Manufacturing AUTOMATION

Ontario government launches online trades hub

November 5, 2019
By Manufacturing AUTOMATION

The Ontario government has launched a new website that raises awareness about careers in the skilled trades as part of its initiatives recognizing National Skilled Trades and Technology Week, which runs through November 9, 2019.

The announcement about the new online hub comes after the province announced an investment in boosting the Specialist High Skills Major (SHSM) program, which encourages high school students to pursue careers in the trades.

“There’s a problem on our horizon: Ontario is facing a shortage of workers in the skilled trades,” says Monte McNaughton, minister of labour, training and skills development, in a release. “The solution is clear. We need to let young people and their parents know that a career in the trades is exciting, fulfilling and lucrative. These are well-paying jobs. We also need to transform our apprenticeship system to make it easier to use.”

The new web portal allows users to explore the trades and learn how to become a tradesperson. Employers and current tradespeople can also get help with hiring and learn about changes to the skilled trades and apprenticeship system.


“Our government knows that there are tremendous opportunities in the skilled trades in our province,” says McNaughton. The government estimates that one in five jobs in Ontario over the next five years will be in the skilled trades. “By creating a one-stop shop that makes it easier for people to explore career opportunities in the skilled trades and for employers to hire apprentices and tradespeople, we can help build the workforce Ontario needs to be open for business and open for jobs.”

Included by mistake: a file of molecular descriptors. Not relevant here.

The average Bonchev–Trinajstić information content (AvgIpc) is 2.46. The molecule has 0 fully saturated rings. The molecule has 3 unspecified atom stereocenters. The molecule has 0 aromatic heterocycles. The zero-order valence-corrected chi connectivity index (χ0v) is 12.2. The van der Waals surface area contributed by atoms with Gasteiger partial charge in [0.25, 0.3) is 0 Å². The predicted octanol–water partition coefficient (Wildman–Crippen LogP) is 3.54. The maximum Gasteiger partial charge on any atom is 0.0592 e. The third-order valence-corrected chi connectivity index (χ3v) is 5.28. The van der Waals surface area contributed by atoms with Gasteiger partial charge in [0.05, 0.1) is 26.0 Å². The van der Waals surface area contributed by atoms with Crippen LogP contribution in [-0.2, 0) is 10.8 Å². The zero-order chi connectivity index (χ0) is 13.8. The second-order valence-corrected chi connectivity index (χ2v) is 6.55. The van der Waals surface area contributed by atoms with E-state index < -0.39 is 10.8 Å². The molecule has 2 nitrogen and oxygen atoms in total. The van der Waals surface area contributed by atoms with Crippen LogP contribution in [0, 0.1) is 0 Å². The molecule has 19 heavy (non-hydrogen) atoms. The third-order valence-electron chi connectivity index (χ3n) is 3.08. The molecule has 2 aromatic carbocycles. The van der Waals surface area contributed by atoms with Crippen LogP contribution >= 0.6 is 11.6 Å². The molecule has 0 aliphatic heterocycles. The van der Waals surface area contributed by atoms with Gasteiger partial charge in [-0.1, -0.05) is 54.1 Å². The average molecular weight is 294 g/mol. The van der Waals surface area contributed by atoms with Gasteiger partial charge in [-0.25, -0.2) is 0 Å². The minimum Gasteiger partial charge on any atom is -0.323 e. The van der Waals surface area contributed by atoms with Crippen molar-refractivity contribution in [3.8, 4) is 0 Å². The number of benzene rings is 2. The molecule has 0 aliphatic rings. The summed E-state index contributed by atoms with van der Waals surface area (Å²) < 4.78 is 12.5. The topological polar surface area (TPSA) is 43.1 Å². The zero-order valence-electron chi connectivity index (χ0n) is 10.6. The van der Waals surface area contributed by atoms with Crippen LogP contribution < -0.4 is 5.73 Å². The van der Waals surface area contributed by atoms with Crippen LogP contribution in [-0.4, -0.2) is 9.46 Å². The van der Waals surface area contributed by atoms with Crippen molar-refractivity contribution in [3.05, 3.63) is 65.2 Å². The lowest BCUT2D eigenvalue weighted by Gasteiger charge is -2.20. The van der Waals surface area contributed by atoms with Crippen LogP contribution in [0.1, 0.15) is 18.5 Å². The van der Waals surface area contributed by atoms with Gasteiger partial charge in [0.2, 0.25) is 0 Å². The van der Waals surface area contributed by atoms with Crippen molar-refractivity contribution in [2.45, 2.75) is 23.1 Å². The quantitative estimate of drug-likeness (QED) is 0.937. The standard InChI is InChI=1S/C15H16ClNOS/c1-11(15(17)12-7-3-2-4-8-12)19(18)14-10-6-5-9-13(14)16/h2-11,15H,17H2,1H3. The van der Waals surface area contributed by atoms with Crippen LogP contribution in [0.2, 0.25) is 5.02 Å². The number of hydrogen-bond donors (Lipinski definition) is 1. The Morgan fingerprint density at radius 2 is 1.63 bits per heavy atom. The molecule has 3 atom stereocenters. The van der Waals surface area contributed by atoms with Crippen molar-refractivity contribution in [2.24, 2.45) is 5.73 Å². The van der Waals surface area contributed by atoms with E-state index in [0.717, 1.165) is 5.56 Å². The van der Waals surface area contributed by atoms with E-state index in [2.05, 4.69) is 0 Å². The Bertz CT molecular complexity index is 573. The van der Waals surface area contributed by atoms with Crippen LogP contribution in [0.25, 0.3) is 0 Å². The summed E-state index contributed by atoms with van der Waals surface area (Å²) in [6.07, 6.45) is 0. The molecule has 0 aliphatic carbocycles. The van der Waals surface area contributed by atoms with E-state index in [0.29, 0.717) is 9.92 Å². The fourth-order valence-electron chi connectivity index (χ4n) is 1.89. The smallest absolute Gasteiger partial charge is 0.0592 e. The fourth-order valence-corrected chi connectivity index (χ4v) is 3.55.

In addition to the 122 new programs being added to the SHSM program, the government says it has been supporting over 1,600 people in the past year to prepare for jobs in the skilled trades through its pre-apprenticeship training program, and reducing journeyperson-to-apprentice ratios to the 1:1 default for restricted trades, including construction trades.

The province is also continuing to wind down the Ontario College of Trades, eliminating the College’s annual renewal fees for apprentices, and reducing fees for journeypersons by 50 per cent.

“Our economy is evolving and the skilled trades are evolving with it,” says McNaughton. “We want young people and their parents to know that trades are using new and modern technology in these exciting careers.”

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